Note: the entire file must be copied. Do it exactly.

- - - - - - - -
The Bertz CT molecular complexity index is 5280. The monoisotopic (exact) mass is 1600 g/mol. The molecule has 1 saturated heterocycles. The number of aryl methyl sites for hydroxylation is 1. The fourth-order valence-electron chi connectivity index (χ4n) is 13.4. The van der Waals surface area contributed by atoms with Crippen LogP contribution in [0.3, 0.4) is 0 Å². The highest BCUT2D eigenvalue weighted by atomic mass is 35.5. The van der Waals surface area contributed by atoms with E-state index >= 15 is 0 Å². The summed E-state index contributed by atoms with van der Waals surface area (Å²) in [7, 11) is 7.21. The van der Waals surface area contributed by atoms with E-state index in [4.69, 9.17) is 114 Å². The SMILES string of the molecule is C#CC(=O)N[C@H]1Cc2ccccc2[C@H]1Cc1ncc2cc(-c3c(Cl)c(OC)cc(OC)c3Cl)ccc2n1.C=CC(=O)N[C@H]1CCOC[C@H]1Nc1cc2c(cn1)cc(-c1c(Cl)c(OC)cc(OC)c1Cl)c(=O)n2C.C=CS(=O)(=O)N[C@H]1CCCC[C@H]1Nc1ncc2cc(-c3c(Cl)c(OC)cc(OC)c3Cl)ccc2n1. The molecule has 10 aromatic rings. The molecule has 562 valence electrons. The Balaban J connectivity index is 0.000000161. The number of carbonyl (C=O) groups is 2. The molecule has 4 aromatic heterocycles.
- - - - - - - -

The Bertz CT molecular complexity index is 5280. The monoisotopic (exact) mass is 1600 g/mol. The molecule has 1 saturated heterocycles. The number of aryl methyl sites for hydroxylation is 1. The fourth-order valence-electron chi connectivity index (χ4n) is 13.4. The van der Waals surface area contributed by atoms with Crippen LogP contribution in [0.3, 0.4) is 0 Å². The highest BCUT2D eigenvalue weighted by atomic mass is 35.5. The van der Waals surface area contributed by atoms with E-state index >= 15 is 0 Å². The summed E-state index contributed by atoms with van der Waals surface area (Å²) in [7, 11) is 7.21. The van der Waals surface area contributed by atoms with E-state index in [4.69, 9.17) is 114 Å². The SMILES string of the molecule is C#CC(=O)N[C@H]1Cc2ccccc2[C@H]1Cc1ncc2cc(-c3c(Cl)c(OC)cc(OC)c3Cl)ccc2n1.C=CC(=O)N[C@H]1CCOC[C@H]1Nc1cc2c(cn1)cc(-c1c(Cl)c(OC)cc(OC)c1Cl)c(=O)n2C.C=CS(=O)(=O)N[C@H]1CCCC[C@H]1Nc1ncc2cc(-c3c(Cl)c(OC)cc(OC)c3Cl)ccc2n1. The molecule has 10 aromatic rings. The molecule has 562 valence electrons. The Balaban J connectivity index is 0.000000161. The number of carbonyl (C=O) groups is 2. The molecule has 4 aromatic heterocycles.